A primary motivation of our research is the monitoring of physical, physiological, and biochemical parameters - in any environment and without activity restriction and behaviour modification - through using miniaturised, wireless Body Sensor Networks (BSN). Key research issues that are currently being addressed include novel sensor designs, ultra-low power microprocessor and wireless platforms, energy scavenging, biocompatibility, system integration and miniaturisation, processing-on-node technologies combined with novel ASIC design, autonomic sensor networks and light-weight communication protocols. Our research is aimed at addressing the future needs of life-long health, wellbeing and healthcare, particularly those related to demographic changes associated with an ageing population and patients with chronic illnesses. This research theme is therefore closely aligned with the IGHI’s vision of providing safe, effective and accessible technologies for both developed and developing countries.
Some of our latest works were exhibited at the 2015 Royal Society Summer Science Exhibition.
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Journal articleBai W, Cursi F, Guo X, et al., 2022,
Task-Based LSTM Kinematic Modeling for a Tendon-Driven Flexible Surgical Robot, IEEE TRANSACTIONS ON MEDICAL ROBOTICS AND BIONICS, Vol: 4, Pages: 339-342
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- Citations: 2
Journal articleKong L, Evans C, Su L, et al., 2022,
Special issue on translational biophotonics, Journal of Physics D: Applied Physics, Vol: 55, ISSN: 0022-3727
This special issue on 'Translational Biophotonics' was initiated when COVID-19 started to spread worldwide in early 2020, with the aim of introducing the advances in optical tools that have the ability to transform clinical diagnostics, surgical guidance, and therapeutic approaches that together can have a profound impact on global health. This issue achieves this goal comprehensively, covering various topics including optical techniques for clinical diagnostics, monitoring and treatment, in addition to fundamental studies in biomedicine.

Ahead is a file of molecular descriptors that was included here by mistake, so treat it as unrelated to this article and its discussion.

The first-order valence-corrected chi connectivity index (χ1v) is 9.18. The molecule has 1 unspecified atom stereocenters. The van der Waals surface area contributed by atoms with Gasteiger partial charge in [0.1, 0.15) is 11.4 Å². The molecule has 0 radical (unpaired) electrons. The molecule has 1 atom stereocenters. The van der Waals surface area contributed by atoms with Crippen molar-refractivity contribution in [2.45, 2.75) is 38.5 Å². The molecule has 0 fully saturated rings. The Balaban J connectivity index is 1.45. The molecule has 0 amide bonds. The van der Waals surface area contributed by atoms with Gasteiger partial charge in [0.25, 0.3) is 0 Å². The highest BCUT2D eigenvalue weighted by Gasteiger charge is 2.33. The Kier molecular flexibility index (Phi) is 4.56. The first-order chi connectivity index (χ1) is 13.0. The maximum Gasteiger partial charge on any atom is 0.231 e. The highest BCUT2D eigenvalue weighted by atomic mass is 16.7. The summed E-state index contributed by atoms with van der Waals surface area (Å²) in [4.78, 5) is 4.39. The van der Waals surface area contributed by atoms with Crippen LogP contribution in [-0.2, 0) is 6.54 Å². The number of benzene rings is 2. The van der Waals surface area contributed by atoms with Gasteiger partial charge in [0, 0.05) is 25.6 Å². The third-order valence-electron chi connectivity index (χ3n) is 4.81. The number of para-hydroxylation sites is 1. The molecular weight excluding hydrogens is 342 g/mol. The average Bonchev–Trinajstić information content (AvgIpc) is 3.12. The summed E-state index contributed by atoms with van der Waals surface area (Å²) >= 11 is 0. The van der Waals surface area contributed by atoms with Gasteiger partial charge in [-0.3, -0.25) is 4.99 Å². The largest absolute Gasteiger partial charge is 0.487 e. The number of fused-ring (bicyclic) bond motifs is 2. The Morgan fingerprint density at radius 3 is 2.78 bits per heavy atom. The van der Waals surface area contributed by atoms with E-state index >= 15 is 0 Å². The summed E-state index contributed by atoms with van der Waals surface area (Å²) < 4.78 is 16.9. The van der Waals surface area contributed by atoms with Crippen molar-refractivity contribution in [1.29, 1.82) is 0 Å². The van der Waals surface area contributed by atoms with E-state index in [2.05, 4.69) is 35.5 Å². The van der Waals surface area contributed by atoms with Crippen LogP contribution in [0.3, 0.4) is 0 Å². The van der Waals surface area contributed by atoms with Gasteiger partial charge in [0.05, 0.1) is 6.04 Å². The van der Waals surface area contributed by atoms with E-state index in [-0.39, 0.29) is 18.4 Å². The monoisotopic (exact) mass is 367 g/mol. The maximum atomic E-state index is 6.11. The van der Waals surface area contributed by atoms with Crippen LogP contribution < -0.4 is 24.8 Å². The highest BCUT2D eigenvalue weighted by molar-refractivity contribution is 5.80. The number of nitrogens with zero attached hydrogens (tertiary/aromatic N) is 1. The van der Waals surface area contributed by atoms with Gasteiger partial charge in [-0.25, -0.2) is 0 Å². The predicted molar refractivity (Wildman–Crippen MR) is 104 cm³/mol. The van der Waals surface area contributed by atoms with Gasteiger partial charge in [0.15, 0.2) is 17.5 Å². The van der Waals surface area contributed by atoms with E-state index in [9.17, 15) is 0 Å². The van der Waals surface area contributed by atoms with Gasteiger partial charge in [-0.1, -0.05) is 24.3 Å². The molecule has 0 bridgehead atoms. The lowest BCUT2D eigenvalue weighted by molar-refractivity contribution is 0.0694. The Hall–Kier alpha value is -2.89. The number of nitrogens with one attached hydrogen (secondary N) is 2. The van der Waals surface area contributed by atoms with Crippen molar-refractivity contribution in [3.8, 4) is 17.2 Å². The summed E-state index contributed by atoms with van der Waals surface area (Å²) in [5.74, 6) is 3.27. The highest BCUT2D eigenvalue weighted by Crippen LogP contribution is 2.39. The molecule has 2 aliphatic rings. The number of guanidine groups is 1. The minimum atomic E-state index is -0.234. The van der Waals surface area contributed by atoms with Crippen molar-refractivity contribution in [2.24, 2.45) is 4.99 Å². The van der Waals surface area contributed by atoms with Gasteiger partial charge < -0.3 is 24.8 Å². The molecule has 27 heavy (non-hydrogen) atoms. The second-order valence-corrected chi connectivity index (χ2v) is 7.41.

Journal articleLam K, Chen J, Wang Z, et al., 2022,
Machine learning for technical skill assessment in surgery: a systematic review, npj Digital Medicine, Vol: 5, ISSN: 2398-6352
Accurate and objective performance assessment is essential for both trainees and certified surgeons. However, existing methods can be time consuming, labor intensive and subject to bias. Machine learning (ML) has the potential to provide rapid, automated and reproducible feedback without the need for expert reviewers. We aimed to systematically review the literature and determine the ML techniques used for technical surgical skill assessment and identify challenges and barriers in the field. A systematic literature search, in accordance with the PRISMA statement, was performed to identify studies detailing the use of ML for technical skill assessment in surgery. Of the 1896 studies that were retrieved, 66 studies were included. The most common ML methods used were Hidden Markov Models (HMM, 14/66), Support Vector Machines (SVM, 17/66) and Artificial Neural Networks (ANN, 17/66). 40/66 studies used kinematic data, 19/66 used video or image data, and 7/66 used both. Studies assessed performance of benchtop tasks (48/66), simulator tasks (10/66), and real-life surgery (8/66). Accuracy rates of over 80% were achieved, although tasks and participants varied between studies. Barriers to progress in the field included a focus on basic tasks, lack of standardization between studies, and lack of datasets. ML has the potential to produce accurate and objective surgical skill assessment through the use of methods including HMM, SVM, and ANN. Future ML-based assessment tools should move beyond the assessment ofbasic tasks and towards real-life surgery and provide interpretable feedback with clinical value for the surgeon.